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[Cape Town, South Africa] Karibou

Harters | Nov 28, 2011 01:43 PM

We picked this place on the waterfront for our final dinner in South Africa. We picked it mainly because its menu indicated they were into local dishes and local ingredients. We’re not convinced that we necessarily made the right decision. It didn’t start well. We’d called in the night before to reserve a table – the guy wrote down the details but they had no record of us. After a bit of huffing and puffing, we were shown to a table. Actually when I say “shown to a table”, I mean the guy waved vaguely in the direction of one and asked if “that one’s OK”.

My partner started off with something light. “Fynbos salad” implied something more exotic than the bog standard salad leaves that arrived dressed with a few other salady bits and bobs. I went with snoek pate. The lightly smoked fish had been pureed into a soft spreading texture (similar to the more familiar smoked mackerel pate, but a thinner cream). Good fishy flavour with just a background note of smoke. A couple of slices of toasted baguette and a handful of salady stuff proved to be good accompaniments.

There was an indeterminate “fish of the day” on offer cooked on the braaai. It had an odd texture – more poached than braai’d. Tasted like of the sole family and had a topping of coriander, ginger and chilli which perked things up nicely.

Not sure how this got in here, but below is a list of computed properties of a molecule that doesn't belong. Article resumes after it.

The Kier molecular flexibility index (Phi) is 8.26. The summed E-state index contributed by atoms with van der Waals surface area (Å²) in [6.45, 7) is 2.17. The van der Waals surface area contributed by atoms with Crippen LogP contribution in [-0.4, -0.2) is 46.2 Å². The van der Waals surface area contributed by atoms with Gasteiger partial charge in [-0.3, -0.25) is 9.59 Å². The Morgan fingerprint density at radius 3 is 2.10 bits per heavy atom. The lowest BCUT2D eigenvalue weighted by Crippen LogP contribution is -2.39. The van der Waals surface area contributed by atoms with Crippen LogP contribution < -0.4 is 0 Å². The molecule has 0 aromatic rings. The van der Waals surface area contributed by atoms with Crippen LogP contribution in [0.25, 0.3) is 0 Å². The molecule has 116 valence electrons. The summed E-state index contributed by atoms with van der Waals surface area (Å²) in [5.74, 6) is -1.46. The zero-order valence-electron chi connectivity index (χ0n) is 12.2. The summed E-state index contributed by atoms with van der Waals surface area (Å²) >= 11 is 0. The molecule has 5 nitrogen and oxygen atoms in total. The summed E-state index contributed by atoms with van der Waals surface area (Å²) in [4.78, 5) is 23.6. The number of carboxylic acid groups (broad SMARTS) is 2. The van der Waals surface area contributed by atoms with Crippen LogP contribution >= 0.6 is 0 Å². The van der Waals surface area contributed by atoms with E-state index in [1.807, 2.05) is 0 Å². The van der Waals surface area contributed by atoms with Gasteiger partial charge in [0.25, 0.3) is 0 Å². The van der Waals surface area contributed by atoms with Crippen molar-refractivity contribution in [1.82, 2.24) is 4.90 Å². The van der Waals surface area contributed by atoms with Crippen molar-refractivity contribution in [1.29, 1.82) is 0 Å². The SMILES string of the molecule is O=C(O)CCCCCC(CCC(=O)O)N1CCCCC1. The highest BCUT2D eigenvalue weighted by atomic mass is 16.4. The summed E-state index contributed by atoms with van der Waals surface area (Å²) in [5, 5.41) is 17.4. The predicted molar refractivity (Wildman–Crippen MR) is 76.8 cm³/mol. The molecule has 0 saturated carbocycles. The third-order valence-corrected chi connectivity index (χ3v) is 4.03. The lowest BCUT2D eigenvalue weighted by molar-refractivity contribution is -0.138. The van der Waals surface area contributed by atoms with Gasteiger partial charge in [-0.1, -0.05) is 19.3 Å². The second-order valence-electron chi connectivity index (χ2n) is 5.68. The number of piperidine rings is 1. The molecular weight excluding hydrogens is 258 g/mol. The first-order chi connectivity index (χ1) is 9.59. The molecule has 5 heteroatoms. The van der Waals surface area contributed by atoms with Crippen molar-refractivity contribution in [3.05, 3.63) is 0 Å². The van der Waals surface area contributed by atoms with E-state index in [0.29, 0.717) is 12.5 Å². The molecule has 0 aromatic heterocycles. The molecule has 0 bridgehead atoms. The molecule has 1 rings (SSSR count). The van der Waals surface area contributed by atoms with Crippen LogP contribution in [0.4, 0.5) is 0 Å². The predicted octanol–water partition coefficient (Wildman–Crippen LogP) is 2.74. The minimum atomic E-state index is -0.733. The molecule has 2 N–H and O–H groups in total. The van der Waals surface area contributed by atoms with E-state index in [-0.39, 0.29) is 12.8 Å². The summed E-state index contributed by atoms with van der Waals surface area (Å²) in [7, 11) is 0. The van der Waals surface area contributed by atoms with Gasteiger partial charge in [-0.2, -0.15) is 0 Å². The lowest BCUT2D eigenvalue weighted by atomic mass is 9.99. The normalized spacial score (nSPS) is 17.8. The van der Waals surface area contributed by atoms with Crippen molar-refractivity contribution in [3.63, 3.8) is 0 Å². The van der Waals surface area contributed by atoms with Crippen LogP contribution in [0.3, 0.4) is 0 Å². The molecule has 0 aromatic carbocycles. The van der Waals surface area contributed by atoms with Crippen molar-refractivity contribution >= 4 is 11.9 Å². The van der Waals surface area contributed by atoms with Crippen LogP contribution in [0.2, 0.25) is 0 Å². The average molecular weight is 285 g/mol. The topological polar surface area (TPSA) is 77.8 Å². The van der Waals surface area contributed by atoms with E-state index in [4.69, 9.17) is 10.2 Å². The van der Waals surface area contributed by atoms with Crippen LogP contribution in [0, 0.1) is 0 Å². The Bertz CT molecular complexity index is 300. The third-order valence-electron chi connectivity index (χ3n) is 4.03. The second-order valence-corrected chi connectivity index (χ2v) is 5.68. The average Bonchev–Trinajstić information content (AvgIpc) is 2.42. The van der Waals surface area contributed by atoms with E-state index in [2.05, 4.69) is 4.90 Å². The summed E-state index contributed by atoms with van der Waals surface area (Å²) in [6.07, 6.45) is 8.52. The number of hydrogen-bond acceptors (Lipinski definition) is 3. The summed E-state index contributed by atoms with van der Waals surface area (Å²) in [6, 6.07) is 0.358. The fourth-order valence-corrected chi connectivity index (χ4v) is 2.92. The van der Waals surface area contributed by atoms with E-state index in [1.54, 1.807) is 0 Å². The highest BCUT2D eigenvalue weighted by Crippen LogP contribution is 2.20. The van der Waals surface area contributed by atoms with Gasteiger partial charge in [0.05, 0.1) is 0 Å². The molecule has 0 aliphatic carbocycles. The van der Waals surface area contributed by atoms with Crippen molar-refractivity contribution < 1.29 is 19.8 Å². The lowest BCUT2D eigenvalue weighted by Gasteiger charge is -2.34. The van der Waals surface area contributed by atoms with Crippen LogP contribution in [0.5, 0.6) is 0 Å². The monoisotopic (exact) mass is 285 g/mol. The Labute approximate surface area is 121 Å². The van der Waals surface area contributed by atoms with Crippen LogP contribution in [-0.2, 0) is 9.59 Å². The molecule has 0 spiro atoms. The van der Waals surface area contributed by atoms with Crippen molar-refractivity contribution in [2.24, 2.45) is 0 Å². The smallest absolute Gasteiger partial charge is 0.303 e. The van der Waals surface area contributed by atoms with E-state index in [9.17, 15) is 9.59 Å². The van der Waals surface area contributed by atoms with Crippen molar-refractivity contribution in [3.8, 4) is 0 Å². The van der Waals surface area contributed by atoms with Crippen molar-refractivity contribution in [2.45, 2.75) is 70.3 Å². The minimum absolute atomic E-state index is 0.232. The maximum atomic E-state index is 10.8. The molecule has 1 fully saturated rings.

Who do kudu? Well, perhaps, I do kudu. I had the venison potjie, which could have easily been this beastie but I forgot to ask what their “antelope of the day” was. Cooked long and slow with some chunks of veg, this was rich and flavoursome, although there was a considerable overuse of pepper which made for a harshness in the spicing. Served in a metal cooking pot, it was a faff to eat. Served separately, a small bowl of potato wedges.

Desserts were a disappointment. Cape Malva pudding was not a patch on the version at Savoy Cabbage. Here it was dense and unlovely and, clearly warmed up in the microwave. Although, to be accurate, I should say “only partially warmed up”.

I’d ordered another local dish – souskluitjies. It proved to be nothing more than chopped up bits of sweet dumplings mixed with a bland, almost tasteless, custard. Not nice at all.

Of interest to my alcohol drinking partner was the very decent range of wines by the glass for which they should be congratulated. However congratulations are not due for the service which was dilatory, even by local standards.

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